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Keep your word

By Tom Bryan and Tim Portz | February 18, 2014

In a month, none of the 1,000 ethanol industry professionals gathered in Orlando for the 2014 National Ethanol Conference will remember the event’s official motto, “Falling Walls, Rising Tides.” Instead, they will recall the unofficial and impassioned directive that Renewable Fuels Association President and CEO Bob Dinneen laced again and again into his annual state of the industry address that opened the proceedings, Keep Your Word. Throughout his remarks Dinneen admonished the EPA to uphold the intent of the RFS and not interfere with its planned and intended progression. Keep your word, indeed. 

With a conference that is unfolding just weeks after the U.S. EPA ended a 60-day public comment period on their proposed changes to the 2014 volume requirements mandated by the renewable fuels standard (RFS), Dinneen surprised no one in the audience by drawing attention to this critical waypoint in the industry’s path forward.

“The RFS was and is a remarkable piece of legislation,” Dinneen said, continuing by stating that if the EPA’s proposal stands, the country’s “inexorable march away from fossil fuels will be reversed.”

Dinneen then moved crisply through the ethanol industry’s many benefits including its well documented ability to revitalize rural economies, help reduce the need to import foreign oil and deliver a liquid fuel with significantly reduced greenhouse gas emissions. Dinneen took extra care in drawing the audience’s attention to ethanol’s continually falling carbon intensity, noting that current studies show ethanol delivers a 32 percent savings in greenhouse gas emissions when compared to gasoline even when including indirect land use change penalties. “From an environmental perspective, ethanol is a stone cold winner,” Dinneen said adding that “those benefits will only grow as production technologies continue to improve.”

Dinneen heralded the arrival of cellulosic ethanol, pointing to the nearly 80 MMgy to 100 MMgy of production capacity that is expected to come online by year’s end, with plants now operational, in startup and nearing completion in Iowa, Kansas, Florida and elsewhere. “EPA failure to implement the RFS is the only roadblock they face now,” he said, alluding to the EPA’s pending RFS renewable volume obligations decision, expected to come this spring or summer.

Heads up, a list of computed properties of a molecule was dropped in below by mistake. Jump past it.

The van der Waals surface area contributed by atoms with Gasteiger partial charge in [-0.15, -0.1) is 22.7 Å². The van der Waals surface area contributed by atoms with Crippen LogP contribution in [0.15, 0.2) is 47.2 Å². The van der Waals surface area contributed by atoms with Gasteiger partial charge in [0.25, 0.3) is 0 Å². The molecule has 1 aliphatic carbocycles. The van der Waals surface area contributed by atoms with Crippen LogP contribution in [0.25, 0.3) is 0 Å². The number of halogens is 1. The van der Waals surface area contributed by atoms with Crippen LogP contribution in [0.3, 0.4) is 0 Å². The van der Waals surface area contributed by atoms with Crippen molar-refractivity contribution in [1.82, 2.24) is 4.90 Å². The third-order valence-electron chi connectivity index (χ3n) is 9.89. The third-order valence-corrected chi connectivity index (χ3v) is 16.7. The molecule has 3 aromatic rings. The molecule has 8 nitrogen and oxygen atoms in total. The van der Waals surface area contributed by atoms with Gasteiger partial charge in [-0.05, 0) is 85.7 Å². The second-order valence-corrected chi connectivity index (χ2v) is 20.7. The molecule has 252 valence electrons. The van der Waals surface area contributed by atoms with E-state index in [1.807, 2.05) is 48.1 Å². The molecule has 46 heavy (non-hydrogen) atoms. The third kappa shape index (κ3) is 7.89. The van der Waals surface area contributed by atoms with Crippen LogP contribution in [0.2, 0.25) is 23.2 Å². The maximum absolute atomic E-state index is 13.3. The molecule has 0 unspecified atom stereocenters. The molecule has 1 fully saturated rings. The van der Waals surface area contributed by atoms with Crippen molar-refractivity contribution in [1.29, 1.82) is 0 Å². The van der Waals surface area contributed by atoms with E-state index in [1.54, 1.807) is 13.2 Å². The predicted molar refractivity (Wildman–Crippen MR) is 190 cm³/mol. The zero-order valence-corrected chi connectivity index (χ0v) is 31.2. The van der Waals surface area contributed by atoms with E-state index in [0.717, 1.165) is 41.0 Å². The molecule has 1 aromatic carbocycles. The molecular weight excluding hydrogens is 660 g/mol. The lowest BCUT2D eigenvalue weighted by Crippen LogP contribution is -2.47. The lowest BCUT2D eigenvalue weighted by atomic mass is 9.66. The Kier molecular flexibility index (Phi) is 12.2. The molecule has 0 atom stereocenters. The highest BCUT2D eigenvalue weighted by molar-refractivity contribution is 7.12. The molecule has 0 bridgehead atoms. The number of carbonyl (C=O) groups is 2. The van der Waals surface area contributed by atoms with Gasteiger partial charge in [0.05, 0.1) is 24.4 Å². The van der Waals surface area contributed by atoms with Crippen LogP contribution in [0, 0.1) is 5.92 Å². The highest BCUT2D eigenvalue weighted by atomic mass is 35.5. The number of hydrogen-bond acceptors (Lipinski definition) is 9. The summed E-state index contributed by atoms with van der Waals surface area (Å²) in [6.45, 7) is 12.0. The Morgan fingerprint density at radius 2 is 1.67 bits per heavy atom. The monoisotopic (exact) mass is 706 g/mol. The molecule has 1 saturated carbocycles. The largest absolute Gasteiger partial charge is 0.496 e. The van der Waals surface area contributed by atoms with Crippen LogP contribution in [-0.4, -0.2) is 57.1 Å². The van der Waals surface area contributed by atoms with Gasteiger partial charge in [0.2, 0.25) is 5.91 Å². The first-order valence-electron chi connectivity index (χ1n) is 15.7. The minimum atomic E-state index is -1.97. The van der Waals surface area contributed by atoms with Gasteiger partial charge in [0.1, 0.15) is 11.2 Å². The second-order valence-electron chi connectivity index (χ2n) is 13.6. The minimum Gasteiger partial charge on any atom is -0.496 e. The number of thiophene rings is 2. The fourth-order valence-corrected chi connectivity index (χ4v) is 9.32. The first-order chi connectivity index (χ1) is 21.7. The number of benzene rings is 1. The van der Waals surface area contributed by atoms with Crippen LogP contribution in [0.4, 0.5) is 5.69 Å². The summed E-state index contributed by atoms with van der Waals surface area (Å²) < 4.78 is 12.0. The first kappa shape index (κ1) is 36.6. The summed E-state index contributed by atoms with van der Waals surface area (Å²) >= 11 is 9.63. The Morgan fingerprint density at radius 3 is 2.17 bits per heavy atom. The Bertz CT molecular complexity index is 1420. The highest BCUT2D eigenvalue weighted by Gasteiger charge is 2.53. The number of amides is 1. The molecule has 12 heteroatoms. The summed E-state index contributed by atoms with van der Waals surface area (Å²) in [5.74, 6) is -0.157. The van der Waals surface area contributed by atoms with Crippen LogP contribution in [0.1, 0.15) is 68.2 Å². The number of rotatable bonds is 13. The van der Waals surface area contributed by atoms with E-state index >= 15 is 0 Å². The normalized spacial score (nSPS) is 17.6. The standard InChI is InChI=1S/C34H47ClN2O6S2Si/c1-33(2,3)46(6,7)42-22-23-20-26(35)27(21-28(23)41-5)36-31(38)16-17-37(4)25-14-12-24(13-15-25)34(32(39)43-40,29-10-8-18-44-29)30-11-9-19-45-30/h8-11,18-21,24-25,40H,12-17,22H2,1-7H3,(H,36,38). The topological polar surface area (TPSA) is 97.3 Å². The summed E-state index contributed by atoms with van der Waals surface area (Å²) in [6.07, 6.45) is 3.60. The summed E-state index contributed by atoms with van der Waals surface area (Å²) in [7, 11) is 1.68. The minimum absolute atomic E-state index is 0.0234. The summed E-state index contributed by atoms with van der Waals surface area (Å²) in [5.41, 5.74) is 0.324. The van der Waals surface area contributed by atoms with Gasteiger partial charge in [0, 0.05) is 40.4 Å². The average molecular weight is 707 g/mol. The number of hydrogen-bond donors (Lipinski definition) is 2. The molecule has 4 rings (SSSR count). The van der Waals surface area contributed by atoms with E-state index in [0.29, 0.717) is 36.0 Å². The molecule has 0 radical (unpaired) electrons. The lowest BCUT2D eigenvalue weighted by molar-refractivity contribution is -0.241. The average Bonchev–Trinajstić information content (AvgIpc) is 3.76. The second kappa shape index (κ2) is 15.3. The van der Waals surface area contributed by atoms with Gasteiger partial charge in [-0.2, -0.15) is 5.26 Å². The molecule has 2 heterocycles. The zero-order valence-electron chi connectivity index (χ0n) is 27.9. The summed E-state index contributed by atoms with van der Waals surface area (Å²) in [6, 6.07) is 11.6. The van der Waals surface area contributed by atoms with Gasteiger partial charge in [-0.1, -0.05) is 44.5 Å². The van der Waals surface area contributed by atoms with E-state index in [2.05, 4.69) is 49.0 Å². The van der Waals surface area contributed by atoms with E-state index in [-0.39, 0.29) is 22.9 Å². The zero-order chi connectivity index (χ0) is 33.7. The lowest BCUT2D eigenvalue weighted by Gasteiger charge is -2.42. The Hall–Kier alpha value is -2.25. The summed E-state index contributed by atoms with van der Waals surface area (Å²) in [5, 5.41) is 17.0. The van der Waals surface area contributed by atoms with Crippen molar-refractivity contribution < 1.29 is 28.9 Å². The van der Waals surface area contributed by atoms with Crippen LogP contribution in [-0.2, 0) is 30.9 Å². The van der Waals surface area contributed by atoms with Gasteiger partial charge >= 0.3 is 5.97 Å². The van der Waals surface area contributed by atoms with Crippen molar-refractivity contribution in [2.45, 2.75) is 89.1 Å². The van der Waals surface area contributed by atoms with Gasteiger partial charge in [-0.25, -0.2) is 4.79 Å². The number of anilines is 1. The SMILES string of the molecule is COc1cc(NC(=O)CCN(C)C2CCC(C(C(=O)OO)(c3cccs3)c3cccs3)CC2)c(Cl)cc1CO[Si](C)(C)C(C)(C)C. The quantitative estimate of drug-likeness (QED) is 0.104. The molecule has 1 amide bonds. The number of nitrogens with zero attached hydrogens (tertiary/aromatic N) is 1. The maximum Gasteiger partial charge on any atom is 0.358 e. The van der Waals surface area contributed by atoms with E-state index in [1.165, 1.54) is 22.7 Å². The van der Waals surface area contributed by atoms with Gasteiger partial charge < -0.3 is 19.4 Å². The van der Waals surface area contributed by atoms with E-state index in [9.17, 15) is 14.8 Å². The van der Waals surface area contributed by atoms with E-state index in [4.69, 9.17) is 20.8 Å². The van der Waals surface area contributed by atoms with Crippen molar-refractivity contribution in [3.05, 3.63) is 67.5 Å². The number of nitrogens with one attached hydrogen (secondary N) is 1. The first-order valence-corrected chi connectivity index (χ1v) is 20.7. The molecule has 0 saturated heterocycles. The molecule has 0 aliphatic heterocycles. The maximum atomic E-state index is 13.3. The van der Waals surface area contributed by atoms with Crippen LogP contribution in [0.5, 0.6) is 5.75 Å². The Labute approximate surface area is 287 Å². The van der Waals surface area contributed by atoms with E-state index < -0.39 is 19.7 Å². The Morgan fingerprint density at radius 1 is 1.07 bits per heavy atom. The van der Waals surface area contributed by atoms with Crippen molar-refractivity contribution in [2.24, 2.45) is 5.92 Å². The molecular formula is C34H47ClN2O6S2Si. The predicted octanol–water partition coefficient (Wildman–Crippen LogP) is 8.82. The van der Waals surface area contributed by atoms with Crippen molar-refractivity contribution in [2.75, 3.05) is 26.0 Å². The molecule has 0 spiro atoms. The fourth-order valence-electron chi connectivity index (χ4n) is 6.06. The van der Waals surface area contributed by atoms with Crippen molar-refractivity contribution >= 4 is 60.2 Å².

Dinneen connected the feverish efforts of the oil industry to alter or repeal to the RFS to this progress by pointing out that once the production of advanced biofuels is perfected and the 22 billion gallons the RFS calls for is delivered the marketplace the oil industry “will have lost nearly a quarter of their marketplace barrel”.

Dinneen then moved to the ethanol industry’s beneficial impact on corn production. “Corn prices are lower than they were when the RFS was passed,” he said, adding that year-on-year food inflation is dramatically down. Dinneen also cited the World Bank’s finding that rising crude oil prices—not ethanol—are the primary cause food price increases globally. 

Dinneen reserved the last segment of his remarks for an update on the industry’s efforts to introduce higher blends of ethanol into the fuel marketplace. As the American ethanol industry ostensibly hangs its next hat on E15, Dinneen pointed out that the higher ethanol blend is now being sold at more than 60 retail stations in 22 states, with a dozen more states working through the regulatory barriers of getting it introduced. “E15 is making up 20 percent of sales at these stations,” Dinneen said, adding that more than 60 million miles have been driven on the fuel without a single report of misfueling. “It’s time to move on and allow consumers to choose E15 if it’s right for their car and their pocketbook.”  Making this fuel available for consumers to choose is, in Dinneen’s eyes, a job the ethanol industry needs to aggressively take up, saying, “It is up to us to prime the infrastructure pump. We need to do this ourselves, brick by brick, station by station.”

Knowing the EPA’s decision is weighing on the minds of the his audience, Dinneen finished his remarks by returning the pending EPA proposal to reduce the renewable volume obligation, reminding the crowd that it is, after all, “just a proposal.” A proposal that thousands of men and women across the industry, many of them sitting in the audience, responded and reacted to during the EPA’s 60-day comment period. Dinneen thanked the audience for the strong and authentic response they generated and concluded by saying, “Now the EPA must listen. And lead.”

 

 

 

 

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